Rethinking the Social: The Value of Classical Perspectives

Attempting to contribute to just such a more fulsome account, this chapter proceeds by offering a more robust conception of the social vis-a-vis Mouffe’s purely political account of agonal democracy in order to render more visible its hitherto under-theorized social foundations. To do this, I turn to classical sociology, specifically the insights of Ferdinand Tonnies and George Simmel. However, before proceeding along this path, I briefly consider why and how classical sociology offers some of the strongest tools for such an endeavour.

In a report commemorating the tenth anniversary of the Journal of Classical Sociology, Simon Susen and Bryan Turner offer three primary reasons according to which the study of classical sociological theory should remain a priority for contemporary sociologists (Susen and Turner 2011: 6). According to them, classical sociology offers: (1) much of the original conceptual vocabulary upon which contemporary sociological scholarship depends, (2) systematic analyses of many of the same social issues

and processes which we confront today, and (3) methodological models and normative commitments to hybrid sociological inquiry combining empirical research and theoretical analysis from which current sociologists can still benefit (Susen and Turner 2011: 7). This list is particularly useful for those interested in pursuing a contemporary critical sociology. The conceptual, methodological, and normative insights of the ‘classical’ sociological tradition offer contemporary sociologists unique and important tools through which to question, critically engage with, and challenge the oft taken-for-granted foundations underlying seemingly ‘contemporary’ social and political thought.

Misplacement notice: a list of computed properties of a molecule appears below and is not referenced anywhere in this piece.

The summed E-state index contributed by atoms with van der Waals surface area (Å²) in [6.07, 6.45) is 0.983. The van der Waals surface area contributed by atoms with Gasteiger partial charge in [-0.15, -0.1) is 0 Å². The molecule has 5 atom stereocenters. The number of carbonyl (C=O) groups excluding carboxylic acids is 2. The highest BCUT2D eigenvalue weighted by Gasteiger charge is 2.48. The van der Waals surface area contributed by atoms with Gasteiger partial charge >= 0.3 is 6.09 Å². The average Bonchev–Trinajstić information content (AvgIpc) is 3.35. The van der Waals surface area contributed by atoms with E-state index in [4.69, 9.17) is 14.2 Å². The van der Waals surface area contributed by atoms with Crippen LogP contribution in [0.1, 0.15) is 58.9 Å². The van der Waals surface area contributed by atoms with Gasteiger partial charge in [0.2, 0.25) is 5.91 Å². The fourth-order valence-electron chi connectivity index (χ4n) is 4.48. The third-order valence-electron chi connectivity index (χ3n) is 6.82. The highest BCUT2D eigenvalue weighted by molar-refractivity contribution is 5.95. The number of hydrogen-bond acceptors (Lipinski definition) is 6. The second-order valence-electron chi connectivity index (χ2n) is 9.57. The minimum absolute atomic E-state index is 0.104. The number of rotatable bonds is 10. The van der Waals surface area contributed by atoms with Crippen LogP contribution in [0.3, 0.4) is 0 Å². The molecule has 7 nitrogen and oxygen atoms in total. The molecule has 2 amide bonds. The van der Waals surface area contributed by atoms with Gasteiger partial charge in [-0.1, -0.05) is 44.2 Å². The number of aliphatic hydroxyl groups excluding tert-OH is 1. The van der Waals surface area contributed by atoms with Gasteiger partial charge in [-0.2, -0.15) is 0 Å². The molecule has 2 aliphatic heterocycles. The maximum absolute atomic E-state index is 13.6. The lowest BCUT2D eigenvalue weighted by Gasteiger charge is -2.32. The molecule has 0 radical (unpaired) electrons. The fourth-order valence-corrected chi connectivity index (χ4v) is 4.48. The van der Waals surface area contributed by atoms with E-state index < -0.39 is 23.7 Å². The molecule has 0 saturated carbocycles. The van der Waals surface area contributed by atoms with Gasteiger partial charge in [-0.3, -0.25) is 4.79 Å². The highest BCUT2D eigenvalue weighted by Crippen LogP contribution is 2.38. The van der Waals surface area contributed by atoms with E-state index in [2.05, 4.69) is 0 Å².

The insights of classical sociological thinkers, through the creative adaptation of their various methodological and theoretical contributions, are invaluable resources for a robust and intellectually pluralistic contemporary critical sociology. This is particularly the case with regard to the conception of the social, which informs and underpins our understandings of actual societies and the empirical social phenomena we explore within them. Interrogating the constitution of the social both within and outside of the disciplinary bounds of sociology is, as Kurasawa notes in the introduction to this collection, one of the central elements of critical sociology’s current research agenda. As I have argued with regard to agonal democratic theory, the under-theorization of the social and society is a pervasive problem across the human sciences, such as in much contemporary political theory, where the social is more often than not left as a taken-for-granted backdrop for theorization rather than a potential object of analysis in itself. In seeking to rethink the social, we are interested in exploring the constitution(s) of the social as one of sociology’s primary objects of inquiry, as well as its various constitutions, or absences thereof, across the social sciences, humanities, and beyond.

Returning to the underlying conditions of possibility for an agonal democratic order, the next section engages with the work of Tonnies and Simmel, respectively, exploring how these very different classical sociological perspectives offer contemporary theorists a range of conceptual tools with which to articulate both a more robust account of the social and, subsequently, the implicit social foundations underlying a political ethos of agon.

 
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